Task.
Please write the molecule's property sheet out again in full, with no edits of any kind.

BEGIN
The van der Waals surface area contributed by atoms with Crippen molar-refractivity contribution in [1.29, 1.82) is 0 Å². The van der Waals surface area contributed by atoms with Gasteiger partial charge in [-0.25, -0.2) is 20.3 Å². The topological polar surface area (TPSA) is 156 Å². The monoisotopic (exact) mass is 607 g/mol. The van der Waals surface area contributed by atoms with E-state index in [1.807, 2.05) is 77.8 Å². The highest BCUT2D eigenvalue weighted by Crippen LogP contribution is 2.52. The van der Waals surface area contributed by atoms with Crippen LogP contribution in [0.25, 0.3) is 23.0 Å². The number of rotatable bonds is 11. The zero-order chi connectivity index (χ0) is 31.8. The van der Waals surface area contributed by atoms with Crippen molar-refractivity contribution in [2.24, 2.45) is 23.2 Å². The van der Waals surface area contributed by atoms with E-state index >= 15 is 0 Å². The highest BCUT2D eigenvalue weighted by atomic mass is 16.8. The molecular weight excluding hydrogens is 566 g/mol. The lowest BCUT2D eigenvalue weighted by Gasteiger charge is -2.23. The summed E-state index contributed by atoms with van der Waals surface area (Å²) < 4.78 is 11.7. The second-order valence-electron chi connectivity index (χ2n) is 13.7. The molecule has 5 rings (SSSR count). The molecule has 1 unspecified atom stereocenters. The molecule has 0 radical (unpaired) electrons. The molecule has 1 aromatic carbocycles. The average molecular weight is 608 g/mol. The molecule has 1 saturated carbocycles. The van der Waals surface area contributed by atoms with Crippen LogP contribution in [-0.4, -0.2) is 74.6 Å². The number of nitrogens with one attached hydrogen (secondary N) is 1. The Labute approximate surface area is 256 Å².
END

The van der Waals surface area contributed by atoms with Crippen molar-refractivity contribution in [1.29, 1.82) is 0 Å². The van der Waals surface area contributed by atoms with Gasteiger partial charge in [-0.25, -0.2) is 20.3 Å². The topological polar surface area (TPSA) is 156 Å². The monoisotopic (exact) mass is 607 g/mol. The van der Waals surface area contributed by atoms with E-state index in [1.807, 2.05) is 77.8 Å². The highest BCUT2D eigenvalue weighted by Crippen LogP contribution is 2.52. The van der Waals surface area contributed by atoms with Crippen LogP contribution in [0.25, 0.3) is 23.0 Å². The number of rotatable bonds is 11. The zero-order chi connectivity index (χ0) is 31.8. The van der Waals surface area contributed by atoms with Crippen molar-refractivity contribution in [2.24, 2.45) is 23.2 Å². The van der Waals surface area contributed by atoms with E-state index >= 15 is 0 Å². The highest BCUT2D eigenvalue weighted by atomic mass is 16.8. The molecular weight excluding hydrogens is 566 g/mol. The lowest BCUT2D eigenvalue weighted by Gasteiger charge is -2.23. The summed E-state index contributed by atoms with van der Waals surface area (Å²) < 4.78 is 11.7. The second-order valence-electron chi connectivity index (χ2n) is 13.7. The molecule has 5 rings (SSSR count). The molecule has 1 unspecified atom stereocenters. The molecule has 0 radical (unpaired) electrons. The molecule has 1 aromatic carbocycles. The average molecular weight is 608 g/mol. The molecule has 1 saturated carbocycles. The van der Waals surface area contributed by atoms with Crippen LogP contribution in [-0.4, -0.2) is 74.6 Å². The number of nitrogens with one attached hydrogen (secondary N) is 1. The Labute approximate surface area is 256 Å².